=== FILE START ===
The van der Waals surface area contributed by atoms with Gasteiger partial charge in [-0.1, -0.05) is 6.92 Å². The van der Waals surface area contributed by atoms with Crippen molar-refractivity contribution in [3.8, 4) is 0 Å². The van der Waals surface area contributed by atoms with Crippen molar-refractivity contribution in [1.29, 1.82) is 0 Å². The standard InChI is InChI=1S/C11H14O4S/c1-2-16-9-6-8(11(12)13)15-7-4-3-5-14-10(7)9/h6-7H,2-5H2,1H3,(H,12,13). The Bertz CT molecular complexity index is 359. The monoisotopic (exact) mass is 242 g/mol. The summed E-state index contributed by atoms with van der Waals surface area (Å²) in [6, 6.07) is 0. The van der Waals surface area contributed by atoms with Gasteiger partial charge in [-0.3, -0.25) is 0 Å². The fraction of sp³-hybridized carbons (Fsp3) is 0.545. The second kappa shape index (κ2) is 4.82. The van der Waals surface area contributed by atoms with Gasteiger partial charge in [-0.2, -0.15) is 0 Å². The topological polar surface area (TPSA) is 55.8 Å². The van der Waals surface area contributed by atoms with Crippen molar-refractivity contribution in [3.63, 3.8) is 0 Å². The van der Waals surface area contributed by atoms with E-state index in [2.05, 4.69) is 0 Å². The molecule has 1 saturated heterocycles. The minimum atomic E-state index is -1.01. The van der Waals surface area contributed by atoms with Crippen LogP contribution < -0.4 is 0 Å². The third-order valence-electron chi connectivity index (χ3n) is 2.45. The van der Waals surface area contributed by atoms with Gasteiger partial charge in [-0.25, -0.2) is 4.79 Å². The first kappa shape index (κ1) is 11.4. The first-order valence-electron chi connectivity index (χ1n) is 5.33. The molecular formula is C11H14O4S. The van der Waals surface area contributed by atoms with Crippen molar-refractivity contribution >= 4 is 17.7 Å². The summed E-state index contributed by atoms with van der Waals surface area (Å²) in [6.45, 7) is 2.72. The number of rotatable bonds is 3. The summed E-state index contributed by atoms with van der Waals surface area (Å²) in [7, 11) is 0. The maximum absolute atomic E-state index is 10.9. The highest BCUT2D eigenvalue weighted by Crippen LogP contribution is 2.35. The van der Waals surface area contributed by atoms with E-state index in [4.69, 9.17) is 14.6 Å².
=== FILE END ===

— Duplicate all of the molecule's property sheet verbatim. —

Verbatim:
The van der Waals surface area contributed by atoms with Gasteiger partial charge in [-0.1, -0.05) is 6.92 Å². The van der Waals surface area contributed by atoms with Crippen molar-refractivity contribution in [3.8, 4) is 0 Å². The van der Waals surface area contributed by atoms with Crippen molar-refractivity contribution in [1.29, 1.82) is 0 Å². The standard InChI is InChI=1S/C11H14O4S/c1-2-16-9-6-8(11(12)13)15-7-4-3-5-14-10(7)9/h6-7H,2-5H2,1H3,(H,12,13). The Bertz CT molecular complexity index is 359. The monoisotopic (exact) mass is 242 g/mol. The summed E-state index contributed by atoms with van der Waals surface area (Å²) in [6, 6.07) is 0. The van der Waals surface area contributed by atoms with Gasteiger partial charge in [-0.3, -0.25) is 0 Å². The fraction of sp³-hybridized carbons (Fsp3) is 0.545. The second kappa shape index (κ2) is 4.82. The van der Waals surface area contributed by atoms with Gasteiger partial charge in [-0.2, -0.15) is 0 Å². The topological polar surface area (TPSA) is 55.8 Å². The van der Waals surface area contributed by atoms with Crippen molar-refractivity contribution in [3.63, 3.8) is 0 Å². The van der Waals surface area contributed by atoms with E-state index in [2.05, 4.69) is 0 Å². The molecule has 1 saturated heterocycles. The minimum atomic E-state index is -1.01. The van der Waals surface area contributed by atoms with Crippen LogP contribution < -0.4 is 0 Å². The third-order valence-electron chi connectivity index (χ3n) is 2.45. The van der Waals surface area contributed by atoms with Gasteiger partial charge in [-0.25, -0.2) is 4.79 Å². The first kappa shape index (κ1) is 11.4. The first-order valence-electron chi connectivity index (χ1n) is 5.33. The molecular formula is C11H14O4S. The van der Waals surface area contributed by atoms with Crippen molar-refractivity contribution >= 4 is 17.7 Å². The summed E-state index contributed by atoms with van der Waals surface area (Å²) in [6.45, 7) is 2.72. The number of rotatable bonds is 3. The summed E-state index contributed by atoms with van der Waals surface area (Å²) in [7, 11) is 0. The maximum absolute atomic E-state index is 10.9. The highest BCUT2D eigenvalue weighted by Crippen LogP contribution is 2.35. The van der Waals surface area contributed by atoms with E-state index in [4.69, 9.17) is 14.6 Å².